If you do not know who Eric Sterling is, permit me to excerpt his bio:
Mr. Sterling was Counsel to the U.S. House of Representatives Committee on the Judiciary from 1979 until 1989. On the staff of the Subcommittee on Crime, (Rep. William J. Hughes (D-NJ), Chairman), he was responsible for drug enforcement, gun control, money laundering, organized crime, pornography, terrorism, corrections, and military assistance to law enforcement, among many issues. He was a principal aide in developing the Comprehensive Crime Control Act of 1984, the Anti-Drug Abuse Acts of 1986 and 1988, and other laws. He has traveled to South America, Europe and many parts of the United States to examine the crime and drug problems first hand. In the 96th Congress, he worked on comprehensively rewriting the Federal Criminal Code. Mr. Sterling was honored by the U.S. Bureau of Alcohol, Tobacco and Firearms, and the U.S. Postal Inspection Service.
In other words, when Eric Sterling says anything about justice system or drug policy reform, it is probably worth your time. In this case, I wanted to discuss Sterling’s recent analysis of marijuana legalization and America’s international treaty obligations. This is a pertinent topic as Colorado, Washington State, and Oregon will all be voting on marijuana legalization initiatives this fall and a conflict with federal law is inevitable (and some would argue that it is already here). In any case, here is Sterling:
Alternet.org has a very thoughtful article by three members of the New York City Bar Association’s Drugs and the Law Committee on the way international treaties impact efforts to legalize marijuana in the U.S.
The U.S. has signed the Single Convention on Narcotics (1961) and Article VI of the U.S. Constitution provides that federal law and treaties are the “supreme Law of the Land.” The various states are governed by these treaties, and thus limit the ability of any state to legalize marijuana. This is certain to become an issue in the summer and fall of 2012 as the voters of Washington State, Colorado and Oregon consider initiatives to legalize marijuana. If one or more of these pass, these international treaties will be a factor in how the federal government responds.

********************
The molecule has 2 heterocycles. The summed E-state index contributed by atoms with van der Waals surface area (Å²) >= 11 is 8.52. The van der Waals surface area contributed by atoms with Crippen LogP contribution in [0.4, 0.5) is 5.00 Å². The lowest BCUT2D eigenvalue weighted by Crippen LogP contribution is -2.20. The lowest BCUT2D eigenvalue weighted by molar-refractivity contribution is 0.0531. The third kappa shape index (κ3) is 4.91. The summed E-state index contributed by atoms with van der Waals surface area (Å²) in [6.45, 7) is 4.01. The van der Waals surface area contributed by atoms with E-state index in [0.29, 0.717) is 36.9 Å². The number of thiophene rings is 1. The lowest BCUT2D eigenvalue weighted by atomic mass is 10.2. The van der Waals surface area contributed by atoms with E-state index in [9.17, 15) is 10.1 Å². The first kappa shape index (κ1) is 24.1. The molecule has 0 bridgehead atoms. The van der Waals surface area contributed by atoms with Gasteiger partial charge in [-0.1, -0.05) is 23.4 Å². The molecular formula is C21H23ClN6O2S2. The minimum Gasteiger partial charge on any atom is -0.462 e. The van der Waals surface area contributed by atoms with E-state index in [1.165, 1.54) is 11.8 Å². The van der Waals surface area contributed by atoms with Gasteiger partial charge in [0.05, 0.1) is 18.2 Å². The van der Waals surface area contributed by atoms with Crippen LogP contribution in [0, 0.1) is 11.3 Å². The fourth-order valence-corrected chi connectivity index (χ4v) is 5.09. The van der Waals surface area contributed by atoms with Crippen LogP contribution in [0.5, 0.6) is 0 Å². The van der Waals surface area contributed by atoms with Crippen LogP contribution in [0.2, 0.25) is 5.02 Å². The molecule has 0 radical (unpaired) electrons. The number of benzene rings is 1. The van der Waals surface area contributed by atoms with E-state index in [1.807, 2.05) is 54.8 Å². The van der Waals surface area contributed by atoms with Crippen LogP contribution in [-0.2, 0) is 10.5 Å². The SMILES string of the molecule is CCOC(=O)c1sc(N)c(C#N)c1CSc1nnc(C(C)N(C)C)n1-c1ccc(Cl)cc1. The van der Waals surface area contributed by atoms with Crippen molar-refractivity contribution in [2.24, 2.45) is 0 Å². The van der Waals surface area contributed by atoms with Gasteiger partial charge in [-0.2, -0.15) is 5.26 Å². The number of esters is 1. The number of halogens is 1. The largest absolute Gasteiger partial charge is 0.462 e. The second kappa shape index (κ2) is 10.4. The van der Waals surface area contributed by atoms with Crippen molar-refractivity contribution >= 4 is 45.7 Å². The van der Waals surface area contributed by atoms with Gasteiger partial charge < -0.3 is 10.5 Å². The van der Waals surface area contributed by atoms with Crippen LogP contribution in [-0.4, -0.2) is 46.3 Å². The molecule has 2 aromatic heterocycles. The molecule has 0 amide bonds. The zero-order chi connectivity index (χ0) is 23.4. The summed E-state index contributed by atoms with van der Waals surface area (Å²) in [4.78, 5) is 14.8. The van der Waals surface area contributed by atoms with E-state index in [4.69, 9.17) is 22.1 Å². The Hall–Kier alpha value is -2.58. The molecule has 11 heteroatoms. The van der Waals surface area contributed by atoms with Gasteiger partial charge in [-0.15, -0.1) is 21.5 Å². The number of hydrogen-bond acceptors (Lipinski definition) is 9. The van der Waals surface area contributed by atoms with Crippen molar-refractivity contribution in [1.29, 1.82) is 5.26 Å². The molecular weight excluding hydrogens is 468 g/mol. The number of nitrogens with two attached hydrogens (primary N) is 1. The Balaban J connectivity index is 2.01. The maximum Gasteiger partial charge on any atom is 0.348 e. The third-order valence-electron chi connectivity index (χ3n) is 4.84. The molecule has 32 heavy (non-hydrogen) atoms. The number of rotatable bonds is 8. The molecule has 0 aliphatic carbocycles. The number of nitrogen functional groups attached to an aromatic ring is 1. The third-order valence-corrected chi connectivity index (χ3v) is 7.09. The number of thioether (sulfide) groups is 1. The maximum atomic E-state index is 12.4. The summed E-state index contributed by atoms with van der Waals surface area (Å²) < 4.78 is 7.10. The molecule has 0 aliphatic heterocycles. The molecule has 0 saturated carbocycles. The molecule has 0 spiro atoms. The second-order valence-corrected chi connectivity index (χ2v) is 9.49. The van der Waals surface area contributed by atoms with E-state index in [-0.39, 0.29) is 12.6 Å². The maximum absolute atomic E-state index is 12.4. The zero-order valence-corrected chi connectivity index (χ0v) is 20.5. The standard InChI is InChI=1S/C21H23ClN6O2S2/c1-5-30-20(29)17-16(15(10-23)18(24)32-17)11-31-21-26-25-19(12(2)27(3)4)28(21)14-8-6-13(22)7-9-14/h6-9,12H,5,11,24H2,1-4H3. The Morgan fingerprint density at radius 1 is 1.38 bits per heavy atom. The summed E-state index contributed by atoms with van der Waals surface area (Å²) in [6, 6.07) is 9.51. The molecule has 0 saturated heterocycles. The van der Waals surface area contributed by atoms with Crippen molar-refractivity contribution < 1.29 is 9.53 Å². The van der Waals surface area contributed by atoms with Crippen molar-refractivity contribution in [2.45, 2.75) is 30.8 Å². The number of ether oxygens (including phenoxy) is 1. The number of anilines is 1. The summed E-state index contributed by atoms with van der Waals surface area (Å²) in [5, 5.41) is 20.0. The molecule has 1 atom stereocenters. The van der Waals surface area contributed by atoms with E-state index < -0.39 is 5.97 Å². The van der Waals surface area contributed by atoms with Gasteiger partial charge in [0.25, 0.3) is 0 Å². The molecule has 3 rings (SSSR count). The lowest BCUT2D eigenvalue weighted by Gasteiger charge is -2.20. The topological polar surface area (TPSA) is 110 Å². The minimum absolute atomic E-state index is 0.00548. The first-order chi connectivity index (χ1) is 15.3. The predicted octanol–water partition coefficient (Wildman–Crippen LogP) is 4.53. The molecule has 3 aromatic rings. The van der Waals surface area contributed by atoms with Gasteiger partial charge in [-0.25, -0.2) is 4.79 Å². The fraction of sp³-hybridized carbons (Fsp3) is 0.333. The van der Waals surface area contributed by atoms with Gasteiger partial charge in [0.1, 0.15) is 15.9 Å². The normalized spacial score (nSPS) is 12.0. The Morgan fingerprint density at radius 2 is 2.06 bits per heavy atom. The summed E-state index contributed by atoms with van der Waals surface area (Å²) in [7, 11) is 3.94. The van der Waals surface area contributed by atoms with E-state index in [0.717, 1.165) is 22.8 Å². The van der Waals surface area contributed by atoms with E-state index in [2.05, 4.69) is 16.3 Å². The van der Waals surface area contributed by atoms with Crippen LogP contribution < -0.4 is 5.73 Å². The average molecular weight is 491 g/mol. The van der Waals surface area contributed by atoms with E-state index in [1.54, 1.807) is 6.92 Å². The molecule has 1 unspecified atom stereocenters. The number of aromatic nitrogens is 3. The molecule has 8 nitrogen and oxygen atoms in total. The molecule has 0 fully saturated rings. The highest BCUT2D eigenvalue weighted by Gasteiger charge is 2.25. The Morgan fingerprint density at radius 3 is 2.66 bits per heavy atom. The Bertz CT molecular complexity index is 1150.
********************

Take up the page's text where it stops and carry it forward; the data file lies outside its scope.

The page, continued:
The authors — Heather J. Haase, Esq., Nicolas Eyle, and Joshua Schrimpf, Esq. — note that the international consensus behind these treaties is being shaken.
A major change in the traditional protocol of the treaties — don’t rock the boat — is coming from Bolivia. When Bolivia (and Peru) acceded to the Single Convention (what we in the U.S. call ratifying the treaty), they agreed to ban their long-time practices of coca chewing and drinking coca tea after 25 years (Article 49.2(e), Single Convention of Narcotics). Since 1987, they have not been in compliance.
A couple of years ago, Bolivia rewrote its constitution and decided to try to change the requirement that it disapprove of coca use. (Bolivia’s President, Evo Morales, came to political prominence as the leader of the union of coca growers!).
Bolivia tried to get the U.N.’s Commission on Narcotics Drugs to change the prohibition on coca use, unsuccessfully.
Now Bolivia is using different approach which is to “withdraw” from the treaty (called “denunciation,” Article 46, Single Convention on Narcotics) and then joining the treaty again (“accession,” Article 40) but with reservations (Article 50.3). The reservation can be rejected if it is objected to by one-third of the countries that are party to the Single Convention within twelve months after a country notified the U.N. Secretary General it wants a reservation. That means that one-third of the 183 nations (“parties”) have to object.
This type of strategy is outlined in chapter 6 in the excellent book by Robin Room, Benedict Fischer, Wayne Hall, Simon Lenton and Peter Reuter, Cannabis Policy: Moving Beyond Stalemate, (Oxford U. Press, 2010).
Moving beyond the strictures of the Single Convention on Narcotics is a worthwhile goal. I am reminded of that line from Keynes:
“The ideas of economists and political philosophers, both when they are right and when they are wrong, are more powerful than is commonly understood. Indeed the world is ruled by little else. Practical men, who believe themselves to be quite exempt from any intellectual influence, are usually the slaves of some defunct economist.”